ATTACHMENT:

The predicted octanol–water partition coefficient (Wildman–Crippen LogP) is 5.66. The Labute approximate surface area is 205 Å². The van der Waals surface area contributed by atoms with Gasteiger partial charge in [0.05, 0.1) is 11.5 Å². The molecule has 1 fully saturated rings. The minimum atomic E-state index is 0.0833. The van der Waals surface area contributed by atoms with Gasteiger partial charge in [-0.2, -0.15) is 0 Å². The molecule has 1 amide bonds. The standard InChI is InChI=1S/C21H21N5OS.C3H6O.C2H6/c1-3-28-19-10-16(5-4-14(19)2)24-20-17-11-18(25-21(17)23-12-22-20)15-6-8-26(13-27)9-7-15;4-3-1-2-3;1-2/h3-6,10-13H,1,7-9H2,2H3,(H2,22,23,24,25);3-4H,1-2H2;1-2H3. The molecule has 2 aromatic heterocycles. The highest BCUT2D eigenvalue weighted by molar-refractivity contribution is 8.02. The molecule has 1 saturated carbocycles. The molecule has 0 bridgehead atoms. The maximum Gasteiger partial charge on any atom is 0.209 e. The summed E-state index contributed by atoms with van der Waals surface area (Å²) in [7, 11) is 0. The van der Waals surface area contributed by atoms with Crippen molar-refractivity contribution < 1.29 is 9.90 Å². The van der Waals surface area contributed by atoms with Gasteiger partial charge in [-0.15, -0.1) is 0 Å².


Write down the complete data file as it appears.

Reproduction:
The predicted octanol–water partition coefficient (Wildman–Crippen LogP) is 5.66. The Labute approximate surface area is 205 Å². The van der Waals surface area contributed by atoms with Gasteiger partial charge in [0.05, 0.1) is 11.5 Å². The molecule has 1 fully saturated rings. The minimum atomic E-state index is 0.0833. The van der Waals surface area contributed by atoms with Gasteiger partial charge in [-0.2, -0.15) is 0 Å². The molecule has 1 amide bonds. The standard InChI is InChI=1S/C21H21N5OS.C3H6O.C2H6/c1-3-28-19-10-16(5-4-14(19)2)24-20-17-11-18(25-21(17)23-12-22-20)15-6-8-26(13-27)9-7-15;4-3-1-2-3;1-2/h3-6,10-13H,1,7-9H2,2H3,(H2,22,23,24,25);3-4H,1-2H2;1-2H3. The molecule has 2 aromatic heterocycles. The highest BCUT2D eigenvalue weighted by molar-refractivity contribution is 8.02. The molecule has 1 saturated carbocycles. The molecule has 0 bridgehead atoms. The maximum Gasteiger partial charge on any atom is 0.209 e. The summed E-state index contributed by atoms with van der Waals surface area (Å²) in [7, 11) is 0. The van der Waals surface area contributed by atoms with Crippen molar-refractivity contribution < 1.29 is 9.90 Å². The van der Waals surface area contributed by atoms with Gasteiger partial charge in [-0.15, -0.1) is 0 Å².